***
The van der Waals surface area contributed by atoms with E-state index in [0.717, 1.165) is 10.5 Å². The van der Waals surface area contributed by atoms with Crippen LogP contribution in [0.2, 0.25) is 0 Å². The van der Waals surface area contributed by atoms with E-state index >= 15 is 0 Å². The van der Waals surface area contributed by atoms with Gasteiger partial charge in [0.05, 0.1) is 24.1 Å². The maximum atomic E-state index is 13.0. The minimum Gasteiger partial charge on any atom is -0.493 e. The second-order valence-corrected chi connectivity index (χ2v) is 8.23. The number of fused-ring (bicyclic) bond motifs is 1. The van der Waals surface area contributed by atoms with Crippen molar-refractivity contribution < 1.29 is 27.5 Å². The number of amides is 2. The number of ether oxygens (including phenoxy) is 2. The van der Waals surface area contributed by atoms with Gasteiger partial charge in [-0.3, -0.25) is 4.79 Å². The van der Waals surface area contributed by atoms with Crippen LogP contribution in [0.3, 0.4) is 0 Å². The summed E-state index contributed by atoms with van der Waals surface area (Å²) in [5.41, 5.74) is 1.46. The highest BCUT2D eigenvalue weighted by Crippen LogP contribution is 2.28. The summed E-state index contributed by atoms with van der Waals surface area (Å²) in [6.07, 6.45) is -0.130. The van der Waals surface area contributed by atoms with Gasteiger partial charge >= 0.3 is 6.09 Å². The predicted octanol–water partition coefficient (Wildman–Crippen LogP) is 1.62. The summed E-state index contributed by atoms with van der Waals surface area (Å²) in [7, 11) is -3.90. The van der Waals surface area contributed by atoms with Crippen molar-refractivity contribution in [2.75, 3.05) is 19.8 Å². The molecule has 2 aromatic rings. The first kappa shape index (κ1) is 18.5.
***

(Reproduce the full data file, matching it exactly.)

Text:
The van der Waals surface area contributed by atoms with E-state index in [0.717, 1.165) is 10.5 Å². The van der Waals surface area contributed by atoms with Crippen LogP contribution in [0.2, 0.25) is 0 Å². The van der Waals surface area contributed by atoms with E-state index >= 15 is 0 Å². The van der Waals surface area contributed by atoms with Gasteiger partial charge in [0.05, 0.1) is 24.1 Å². The maximum atomic E-state index is 13.0. The minimum Gasteiger partial charge on any atom is -0.493 e. The second-order valence-corrected chi connectivity index (χ2v) is 8.23. The number of fused-ring (bicyclic) bond motifs is 1. The van der Waals surface area contributed by atoms with Crippen molar-refractivity contribution < 1.29 is 27.5 Å². The number of amides is 2. The number of ether oxygens (including phenoxy) is 2. The van der Waals surface area contributed by atoms with Gasteiger partial charge in [-0.3, -0.25) is 4.79 Å². The van der Waals surface area contributed by atoms with Crippen LogP contribution in [0.3, 0.4) is 0 Å². The summed E-state index contributed by atoms with van der Waals surface area (Å²) in [5.41, 5.74) is 1.46. The highest BCUT2D eigenvalue weighted by Crippen LogP contribution is 2.28. The summed E-state index contributed by atoms with van der Waals surface area (Å²) in [6.07, 6.45) is -0.130. The van der Waals surface area contributed by atoms with Gasteiger partial charge >= 0.3 is 6.09 Å². The predicted octanol–water partition coefficient (Wildman–Crippen LogP) is 1.62. The summed E-state index contributed by atoms with van der Waals surface area (Å²) in [7, 11) is -3.90. The van der Waals surface area contributed by atoms with Crippen molar-refractivity contribution in [2.75, 3.05) is 19.8 Å². The molecule has 2 aromatic rings. The first kappa shape index (κ1) is 18.5.